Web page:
A group pushing to replace the state’s two largest electric utility companies with a consumer-owned entity turned in more than 80,000 signatures Monday with the goal of prompting a state referendum in November 2023.
The Our Power coalition wants to create a nonprofit, consumer-owned utility that would take over for Central Maine Power and Versant Power. “One that finally responds to Maine’s needs for affordable, reliable and clean electricity,” Our Power Executive Director Andrew Blunt told a press conference at the State House on Monday.
Our Power includes the Sierra Club, Environment Maine and the Maine Organic Farmers and Gardeners Association.
Gov. Janet Mills vetoed a bill to create the Pine Tree Power Authority in July 2021, which forced the group to gather more than 60,000 signatures to call for a statewide vote.
In her veto message, Mills described CMP and Versant’s performance in recent years as “abysmal” but said the legislation was “a patchwork of political promises rather than a methodical reformation of Maine’s complicated electrical transmission and distribution system.”
Also Monday, a group called No Blank Checks, which is funded by CMP parent Avangrid, announced that it has more than 92,000 signatures to call for a November 2023 vote on a question that would require voter approval for government debt over $1 billion. It's a direct response to the Our Power effort.
"Our proposal is pretty simple," Willy Ritch, executive director of No Blank Checks said. "If the public is going to be on the hook for billions of dollars in debt, they should know what that number is before signing off on it."
Both CMP and Versant have created political action committees to oppose the consumer-owned utility ballot measure.
Versant-backed Maine Energy Progress describes it as “risky.” The group includes the Maine State Chamber of Commerce and the Sportsman’s Alliance of Maine.
“This risky $13.5 billion proposal to take over our electric grid will create a tremendously volatile business environment in Maine for years to come,” Dana Connors, president of the state chamber, said in a statement.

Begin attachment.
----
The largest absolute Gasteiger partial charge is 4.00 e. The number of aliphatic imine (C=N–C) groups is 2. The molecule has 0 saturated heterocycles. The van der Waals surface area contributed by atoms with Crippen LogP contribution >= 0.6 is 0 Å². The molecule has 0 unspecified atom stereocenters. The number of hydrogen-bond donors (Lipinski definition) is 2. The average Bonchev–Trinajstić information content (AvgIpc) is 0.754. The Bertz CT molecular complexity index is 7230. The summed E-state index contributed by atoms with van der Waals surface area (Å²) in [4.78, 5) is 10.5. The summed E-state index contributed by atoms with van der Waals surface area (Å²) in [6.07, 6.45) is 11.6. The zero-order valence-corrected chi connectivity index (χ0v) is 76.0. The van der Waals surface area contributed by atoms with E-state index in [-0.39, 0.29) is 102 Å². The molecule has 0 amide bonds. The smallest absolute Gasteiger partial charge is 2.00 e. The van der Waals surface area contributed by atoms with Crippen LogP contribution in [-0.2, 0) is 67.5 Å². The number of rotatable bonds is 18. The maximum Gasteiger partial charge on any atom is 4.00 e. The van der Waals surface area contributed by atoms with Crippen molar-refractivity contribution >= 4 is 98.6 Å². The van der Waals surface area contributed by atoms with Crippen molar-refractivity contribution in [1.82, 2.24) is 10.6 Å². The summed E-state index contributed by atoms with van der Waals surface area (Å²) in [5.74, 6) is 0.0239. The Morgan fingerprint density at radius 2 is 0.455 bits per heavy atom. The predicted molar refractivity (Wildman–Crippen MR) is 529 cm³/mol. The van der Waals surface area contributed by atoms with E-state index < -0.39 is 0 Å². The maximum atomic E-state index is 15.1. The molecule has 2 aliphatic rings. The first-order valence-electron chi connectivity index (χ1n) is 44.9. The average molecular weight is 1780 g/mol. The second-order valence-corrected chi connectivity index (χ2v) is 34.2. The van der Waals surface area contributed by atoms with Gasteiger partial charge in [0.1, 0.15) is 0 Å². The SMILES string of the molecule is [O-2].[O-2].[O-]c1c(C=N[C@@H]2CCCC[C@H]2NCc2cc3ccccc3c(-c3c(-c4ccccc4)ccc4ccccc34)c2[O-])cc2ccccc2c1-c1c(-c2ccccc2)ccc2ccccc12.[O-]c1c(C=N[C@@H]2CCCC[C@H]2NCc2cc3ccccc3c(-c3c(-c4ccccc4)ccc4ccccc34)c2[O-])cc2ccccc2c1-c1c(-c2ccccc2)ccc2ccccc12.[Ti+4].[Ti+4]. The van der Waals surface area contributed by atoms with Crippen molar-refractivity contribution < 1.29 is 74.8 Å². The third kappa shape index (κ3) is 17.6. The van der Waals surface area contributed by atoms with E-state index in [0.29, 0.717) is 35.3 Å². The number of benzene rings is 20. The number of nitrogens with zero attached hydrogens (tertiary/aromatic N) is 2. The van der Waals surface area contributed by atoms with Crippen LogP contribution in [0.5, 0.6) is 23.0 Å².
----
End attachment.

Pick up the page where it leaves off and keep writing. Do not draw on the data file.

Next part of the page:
Versant parent company Enmax has contributed $910,000 to the committee to date.
CMP is funding Maine Affordable Energy, a group to oppose “government-controlled power,” according to the Maine Ethics Commission. CMP parent company Avangrid has contributed more than $10.4 million so far.
“Seizing the utilities and creating an electric authority run by elected politicians is not a good deal for workers,” Ben Waxman, co-owner of American Roots in Westbrook said in a release. “It puts the hard-earned contracts that CMP and Versant workers have negotiated at risk and would lead to these workers losing some of their fundamental rights as union members.”
But the backers of Our Power say that foreign owned companies like CMP and Versant are driven by the need to make a profit, perform poorly during outages and leave Mainers paying the sixth highest electricity rates in the country, according to chooseenergy.com.
Retired Waterville teacher Linda Woods said she and a group of volunteers from her church heard heartbreaking stories from Mainers as they gathered signatures on the petition.
“I heard multiple stories of exorbitant charges and prolonged outages,” she said. “Many shared their concerns about ever increasing electricity bills.”
In August, CMP asked state regulators for permission to raise rates estimated to cost ratepayers about $10 per month and in September, Versant requested an increase of about $13 per month.
CMP president and CEO Joseph Purington said the company is “focused on providing safe, reliable service.”
“Running Maine’s electric grid demands experience and know-how,” he said in a statement. “It should remain the responsibility of utility professionals to make critical decisions about how the grid best meets the needs of Mainers.”
If the signatures turned in Monday are verified by the state and the ballot question moves forward, voters in November 2023 will decide whether to create a new entity that would borrow money to take over for CMP and Versant.
Our Power estimates the cost to be $9 billion, while the state chamber pegs the price at $13.5 billion.
Vaughan Woodruff, former CEO and founder of Insource Renewables and a former chairman of a solar industry trade group, said several Maine communities are already served by consumer-owned utilities.
Those include Houlton, Kennebunk and Madison, three of 97 towns in the state with consumer-owned utilities.
If Our Power is successful, everyone else in the state now served by CMP or Versant would be under a similar system, he said.
As it is now, CMP and Versant monopolize the market to the detriment of consumers, he said.
“We have government regulated monopolies and the government has not done its job to regulate the monopolies in a manner that serves us, the ratepayers of Maine,” he said.